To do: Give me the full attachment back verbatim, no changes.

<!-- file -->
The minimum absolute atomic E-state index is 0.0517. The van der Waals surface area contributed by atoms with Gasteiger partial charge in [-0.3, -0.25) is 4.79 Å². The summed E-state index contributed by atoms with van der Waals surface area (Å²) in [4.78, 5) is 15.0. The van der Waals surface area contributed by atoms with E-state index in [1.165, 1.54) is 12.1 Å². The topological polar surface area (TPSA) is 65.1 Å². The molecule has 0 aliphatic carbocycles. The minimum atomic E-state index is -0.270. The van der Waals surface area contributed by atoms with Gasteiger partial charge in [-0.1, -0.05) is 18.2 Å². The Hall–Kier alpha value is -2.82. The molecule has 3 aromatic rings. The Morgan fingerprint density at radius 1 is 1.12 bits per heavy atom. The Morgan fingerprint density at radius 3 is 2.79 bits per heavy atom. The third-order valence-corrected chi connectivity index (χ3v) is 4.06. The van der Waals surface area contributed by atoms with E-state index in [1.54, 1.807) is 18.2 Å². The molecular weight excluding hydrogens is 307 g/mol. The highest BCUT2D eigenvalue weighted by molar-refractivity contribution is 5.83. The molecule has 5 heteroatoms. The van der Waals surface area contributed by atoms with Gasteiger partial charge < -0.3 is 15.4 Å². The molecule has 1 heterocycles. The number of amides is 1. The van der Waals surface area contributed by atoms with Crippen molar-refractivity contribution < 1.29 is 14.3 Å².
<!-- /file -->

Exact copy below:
The minimum absolute atomic E-state index is 0.0517. The van der Waals surface area contributed by atoms with Gasteiger partial charge in [-0.3, -0.25) is 4.79 Å². The summed E-state index contributed by atoms with van der Waals surface area (Å²) in [4.78, 5) is 15.0. The van der Waals surface area contributed by atoms with E-state index in [1.165, 1.54) is 12.1 Å². The topological polar surface area (TPSA) is 65.1 Å². The molecule has 0 aliphatic carbocycles. The minimum atomic E-state index is -0.270. The van der Waals surface area contributed by atoms with Gasteiger partial charge in [-0.1, -0.05) is 18.2 Å². The Hall–Kier alpha value is -2.82. The molecule has 3 aromatic rings. The Morgan fingerprint density at radius 1 is 1.12 bits per heavy atom. The Morgan fingerprint density at radius 3 is 2.79 bits per heavy atom. The third-order valence-corrected chi connectivity index (χ3v) is 4.06. The van der Waals surface area contributed by atoms with E-state index in [1.54, 1.807) is 18.2 Å². The molecular weight excluding hydrogens is 307 g/mol. The highest BCUT2D eigenvalue weighted by molar-refractivity contribution is 5.83. The molecule has 5 heteroatoms. The van der Waals surface area contributed by atoms with Gasteiger partial charge < -0.3 is 15.4 Å². The molecule has 1 heterocycles. The number of amides is 1. The van der Waals surface area contributed by atoms with Crippen molar-refractivity contribution < 1.29 is 14.3 Å².